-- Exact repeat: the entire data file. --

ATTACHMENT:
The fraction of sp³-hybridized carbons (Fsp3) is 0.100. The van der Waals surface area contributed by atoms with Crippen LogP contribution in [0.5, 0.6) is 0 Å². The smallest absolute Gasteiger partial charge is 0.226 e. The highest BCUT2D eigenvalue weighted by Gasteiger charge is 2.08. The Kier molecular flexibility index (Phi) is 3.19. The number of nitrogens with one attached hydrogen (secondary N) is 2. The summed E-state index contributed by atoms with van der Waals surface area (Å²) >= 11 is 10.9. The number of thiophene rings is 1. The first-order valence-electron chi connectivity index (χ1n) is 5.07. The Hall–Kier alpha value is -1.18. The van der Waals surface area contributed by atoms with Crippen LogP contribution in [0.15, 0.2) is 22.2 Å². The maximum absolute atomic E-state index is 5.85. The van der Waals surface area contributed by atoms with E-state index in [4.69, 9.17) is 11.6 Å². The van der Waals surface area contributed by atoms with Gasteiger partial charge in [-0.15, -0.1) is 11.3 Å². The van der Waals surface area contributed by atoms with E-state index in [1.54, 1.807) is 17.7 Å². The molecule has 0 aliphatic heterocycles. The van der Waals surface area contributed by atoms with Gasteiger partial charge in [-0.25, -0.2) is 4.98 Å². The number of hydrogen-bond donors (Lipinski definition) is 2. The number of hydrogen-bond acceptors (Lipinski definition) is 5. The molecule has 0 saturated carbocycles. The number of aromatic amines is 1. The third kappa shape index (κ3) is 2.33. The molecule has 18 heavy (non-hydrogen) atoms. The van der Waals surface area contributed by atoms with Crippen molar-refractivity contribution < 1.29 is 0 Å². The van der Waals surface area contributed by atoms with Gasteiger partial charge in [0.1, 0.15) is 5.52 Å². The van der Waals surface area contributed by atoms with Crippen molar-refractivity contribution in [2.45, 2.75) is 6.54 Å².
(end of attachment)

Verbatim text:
The fraction of sp³-hybridized carbons (Fsp3) is 0.100. The van der Waals surface area contributed by atoms with Crippen LogP contribution in [0.5, 0.6) is 0 Å². The smallest absolute Gasteiger partial charge is 0.226 e. The highest BCUT2D eigenvalue weighted by Gasteiger charge is 2.08. The Kier molecular flexibility index (Phi) is 3.19. The number of nitrogens with one attached hydrogen (secondary N) is 2. The summed E-state index contributed by atoms with van der Waals surface area (Å²) >= 11 is 10.9. The number of thiophene rings is 1. The first-order valence-electron chi connectivity index (χ1n) is 5.07. The Hall–Kier alpha value is -1.18. The van der Waals surface area contributed by atoms with Crippen LogP contribution in [0.15, 0.2) is 22.2 Å². The maximum absolute atomic E-state index is 5.85. The van der Waals surface area contributed by atoms with E-state index in [4.69, 9.17) is 11.6 Å². The van der Waals surface area contributed by atoms with Gasteiger partial charge in [-0.15, -0.1) is 11.3 Å². The van der Waals surface area contributed by atoms with E-state index in [1.54, 1.807) is 17.7 Å². The molecule has 0 aliphatic heterocycles. The van der Waals surface area contributed by atoms with Gasteiger partial charge in [-0.25, -0.2) is 4.98 Å². The number of hydrogen-bond donors (Lipinski definition) is 2. The number of hydrogen-bond acceptors (Lipinski definition) is 5. The molecule has 0 saturated carbocycles. The number of aromatic amines is 1. The third kappa shape index (κ3) is 2.33. The molecule has 18 heavy (non-hydrogen) atoms. The van der Waals surface area contributed by atoms with Crippen molar-refractivity contribution < 1.29 is 0 Å². The van der Waals surface area contributed by atoms with Gasteiger partial charge in [0.1, 0.15) is 5.52 Å². The van der Waals surface area contributed by atoms with Crippen molar-refractivity contribution in [2.45, 2.75) is 6.54 Å².